Why do we ask $w\nmid F$ in order for $i\left (\left (0:1:0\right ),w,F\right )$ to be defined?

Knapp's book on elliptic curves, on the fourth section of its second chapter, has a confusing argument which I cannot understand.

For a cubic $$F\in k\left [x,y,w\right ]$$ (homogeneous third-degree polynomial) and a non-singular point $$P\in \mathbb{P}_2\left (k\right )$$ in its zero-locus, we say that $$P$$ is a flex if $$i\left (P,L,F\right )\geq 3$$, $$L$$ being its tangent line and $$i$$ being the intersection multiplicity. This is given at page $$35$$.

Write $$F=c_{xxx}x^3+c_{xxy}x^2y+c_{xxw}x^2w+c_{xyw}xyw+\cdots$$

At pages $$40$$ and $$41$$ it states several conditions, leading to several conclusions involving the coefficientes of $$F$$. The first condition is that $$P=\left (0,1,0\right )$$ be in the zero locus, leading to $$c_{yyy}=0$$. Then we want $$P$$ to be a non-singular point with $$w$$ as its tangent line, which leads to $$c_{xyy}=0\neq c_{yyw}$$. Finally, we want $$P$$ to be a flex. This is achieved by imposing $$c_{xxy}=0$$.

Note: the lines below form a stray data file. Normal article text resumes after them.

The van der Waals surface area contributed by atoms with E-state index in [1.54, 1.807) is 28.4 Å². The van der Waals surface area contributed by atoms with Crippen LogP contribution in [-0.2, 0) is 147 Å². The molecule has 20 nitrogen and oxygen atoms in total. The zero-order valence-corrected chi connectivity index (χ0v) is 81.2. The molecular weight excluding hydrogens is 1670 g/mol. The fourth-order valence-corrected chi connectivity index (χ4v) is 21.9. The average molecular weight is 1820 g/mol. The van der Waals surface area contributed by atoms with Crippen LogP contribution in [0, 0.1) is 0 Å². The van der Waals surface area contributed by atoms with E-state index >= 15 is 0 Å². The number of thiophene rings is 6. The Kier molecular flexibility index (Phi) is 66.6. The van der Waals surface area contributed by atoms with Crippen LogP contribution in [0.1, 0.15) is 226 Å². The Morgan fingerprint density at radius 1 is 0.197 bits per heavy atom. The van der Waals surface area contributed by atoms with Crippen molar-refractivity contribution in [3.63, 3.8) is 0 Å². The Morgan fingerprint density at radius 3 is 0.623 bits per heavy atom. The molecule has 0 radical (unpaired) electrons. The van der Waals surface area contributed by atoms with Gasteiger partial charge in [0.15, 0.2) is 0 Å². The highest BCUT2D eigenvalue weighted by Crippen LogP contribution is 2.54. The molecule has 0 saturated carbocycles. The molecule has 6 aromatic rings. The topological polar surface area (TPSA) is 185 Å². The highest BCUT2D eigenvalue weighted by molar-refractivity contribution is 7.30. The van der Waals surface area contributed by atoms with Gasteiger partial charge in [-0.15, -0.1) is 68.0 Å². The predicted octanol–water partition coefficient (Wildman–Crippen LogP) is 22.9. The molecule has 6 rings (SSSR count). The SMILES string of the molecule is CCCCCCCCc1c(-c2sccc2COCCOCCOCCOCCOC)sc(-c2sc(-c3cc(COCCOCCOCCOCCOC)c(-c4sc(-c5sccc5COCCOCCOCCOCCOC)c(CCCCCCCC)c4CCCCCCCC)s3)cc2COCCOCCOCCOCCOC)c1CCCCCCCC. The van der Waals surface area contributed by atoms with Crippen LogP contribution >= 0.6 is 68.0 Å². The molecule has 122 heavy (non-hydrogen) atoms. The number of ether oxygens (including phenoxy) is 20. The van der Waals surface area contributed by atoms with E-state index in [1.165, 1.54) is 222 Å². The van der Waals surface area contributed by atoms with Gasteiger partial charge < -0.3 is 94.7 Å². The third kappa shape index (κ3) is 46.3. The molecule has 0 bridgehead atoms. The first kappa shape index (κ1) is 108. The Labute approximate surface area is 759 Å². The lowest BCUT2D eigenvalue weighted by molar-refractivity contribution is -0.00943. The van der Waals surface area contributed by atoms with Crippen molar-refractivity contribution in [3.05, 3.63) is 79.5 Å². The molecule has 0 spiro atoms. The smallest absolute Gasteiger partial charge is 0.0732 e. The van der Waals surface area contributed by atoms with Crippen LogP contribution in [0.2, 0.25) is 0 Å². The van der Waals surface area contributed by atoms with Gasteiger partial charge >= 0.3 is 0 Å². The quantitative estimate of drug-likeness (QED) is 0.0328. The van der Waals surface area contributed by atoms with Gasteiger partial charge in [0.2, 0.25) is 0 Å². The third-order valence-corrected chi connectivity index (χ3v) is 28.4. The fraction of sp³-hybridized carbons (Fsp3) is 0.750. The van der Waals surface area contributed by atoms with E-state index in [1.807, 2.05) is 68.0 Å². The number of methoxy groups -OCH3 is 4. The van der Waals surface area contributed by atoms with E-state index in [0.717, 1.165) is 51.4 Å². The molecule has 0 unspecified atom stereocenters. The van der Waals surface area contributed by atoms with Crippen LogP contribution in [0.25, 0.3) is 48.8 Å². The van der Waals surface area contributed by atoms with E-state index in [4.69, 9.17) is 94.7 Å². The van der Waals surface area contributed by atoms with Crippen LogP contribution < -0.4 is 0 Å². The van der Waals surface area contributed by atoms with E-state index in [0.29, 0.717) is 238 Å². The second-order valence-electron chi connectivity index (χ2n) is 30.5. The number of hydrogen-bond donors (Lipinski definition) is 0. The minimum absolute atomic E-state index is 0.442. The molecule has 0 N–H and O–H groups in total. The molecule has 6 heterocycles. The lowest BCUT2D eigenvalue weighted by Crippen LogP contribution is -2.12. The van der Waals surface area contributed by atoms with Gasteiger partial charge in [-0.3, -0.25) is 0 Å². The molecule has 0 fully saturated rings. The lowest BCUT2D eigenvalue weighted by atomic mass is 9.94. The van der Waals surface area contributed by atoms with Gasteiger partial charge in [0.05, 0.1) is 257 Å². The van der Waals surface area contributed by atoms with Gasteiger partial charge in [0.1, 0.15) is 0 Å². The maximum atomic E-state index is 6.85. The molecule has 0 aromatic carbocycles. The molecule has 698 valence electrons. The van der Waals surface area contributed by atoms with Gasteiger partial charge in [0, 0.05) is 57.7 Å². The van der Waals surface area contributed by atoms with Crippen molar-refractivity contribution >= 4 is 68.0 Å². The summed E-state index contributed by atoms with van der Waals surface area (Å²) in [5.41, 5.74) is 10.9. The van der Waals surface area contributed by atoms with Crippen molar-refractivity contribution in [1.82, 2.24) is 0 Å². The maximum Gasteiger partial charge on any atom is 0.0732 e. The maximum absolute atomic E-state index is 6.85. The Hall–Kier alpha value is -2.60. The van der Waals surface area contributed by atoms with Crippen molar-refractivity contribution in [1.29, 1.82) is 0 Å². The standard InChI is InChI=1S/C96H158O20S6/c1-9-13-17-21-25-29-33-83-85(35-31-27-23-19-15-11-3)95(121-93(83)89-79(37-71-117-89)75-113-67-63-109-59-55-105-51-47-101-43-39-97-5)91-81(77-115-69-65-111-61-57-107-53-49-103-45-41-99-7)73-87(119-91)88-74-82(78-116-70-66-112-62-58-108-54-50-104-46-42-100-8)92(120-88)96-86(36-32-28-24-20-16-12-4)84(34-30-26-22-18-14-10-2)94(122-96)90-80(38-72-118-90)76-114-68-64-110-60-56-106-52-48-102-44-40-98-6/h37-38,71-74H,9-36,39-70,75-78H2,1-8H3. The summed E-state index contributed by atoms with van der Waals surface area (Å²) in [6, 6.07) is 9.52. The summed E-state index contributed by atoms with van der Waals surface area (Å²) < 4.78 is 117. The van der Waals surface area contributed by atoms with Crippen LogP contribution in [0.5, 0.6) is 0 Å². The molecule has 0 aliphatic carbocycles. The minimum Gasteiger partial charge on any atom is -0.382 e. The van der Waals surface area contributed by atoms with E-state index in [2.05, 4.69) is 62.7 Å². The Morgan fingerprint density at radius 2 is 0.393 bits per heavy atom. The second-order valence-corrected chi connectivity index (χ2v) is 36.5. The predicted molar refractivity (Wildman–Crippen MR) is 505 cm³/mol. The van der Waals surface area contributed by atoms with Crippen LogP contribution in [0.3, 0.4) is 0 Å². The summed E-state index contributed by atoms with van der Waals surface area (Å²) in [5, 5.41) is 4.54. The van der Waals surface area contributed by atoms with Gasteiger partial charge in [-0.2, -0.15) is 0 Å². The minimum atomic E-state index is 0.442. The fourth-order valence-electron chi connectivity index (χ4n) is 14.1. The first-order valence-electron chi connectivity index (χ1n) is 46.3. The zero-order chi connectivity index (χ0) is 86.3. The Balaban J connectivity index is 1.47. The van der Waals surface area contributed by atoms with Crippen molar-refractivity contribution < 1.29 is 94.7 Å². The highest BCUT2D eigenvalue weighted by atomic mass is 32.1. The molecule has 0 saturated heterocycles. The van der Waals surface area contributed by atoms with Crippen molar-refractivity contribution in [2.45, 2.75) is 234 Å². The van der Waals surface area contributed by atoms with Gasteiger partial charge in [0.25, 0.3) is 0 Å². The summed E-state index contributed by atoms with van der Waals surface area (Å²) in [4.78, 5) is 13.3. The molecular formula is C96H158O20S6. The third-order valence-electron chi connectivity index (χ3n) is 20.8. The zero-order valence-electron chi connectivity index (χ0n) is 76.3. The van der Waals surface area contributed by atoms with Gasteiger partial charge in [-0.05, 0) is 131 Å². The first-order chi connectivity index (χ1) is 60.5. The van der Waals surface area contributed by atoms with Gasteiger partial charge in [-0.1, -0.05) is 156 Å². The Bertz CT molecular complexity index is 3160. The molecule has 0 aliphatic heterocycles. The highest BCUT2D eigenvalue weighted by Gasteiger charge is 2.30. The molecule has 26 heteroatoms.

But here comes my confusion: the book then says the following:

The condition that $$i\left (\left (0,1,0\right ),w,F\right )$$ be defined is that $$w$$ not divide $$F$$, hece that $$c_{xxx}\neq 0$$.

Why do we have that $$w\nmid F$$? If $$w\mid F$$ then $$i\left (P,w,F\right )=\infty\geq 3$$ (as Knapp states at page $$33$$, on Proposition 2.8), so we have our desired flex even if we do not impose $$w\nmid F$$.

Maybe Knapp wanted to define the notion of flex by $$3\leq i\left (P,L,F\right )<\infty$$ and then it would make sense, but in that case it is not true that $$P$$ is a flex if and only if $$f_1\mid f_2$$ ($$f_i$$ being the $$i$$-th homogenous component of the local affine form of $$F$$), and that is a property that Knapp makes use of later.

Maybe we should just add the further condition $$i\left (P,L,F\right )<\infty$$ in the list of things we impose on the cubic?

• Not related to the question but, cool name dude! – Laz Jul 4 at 22:14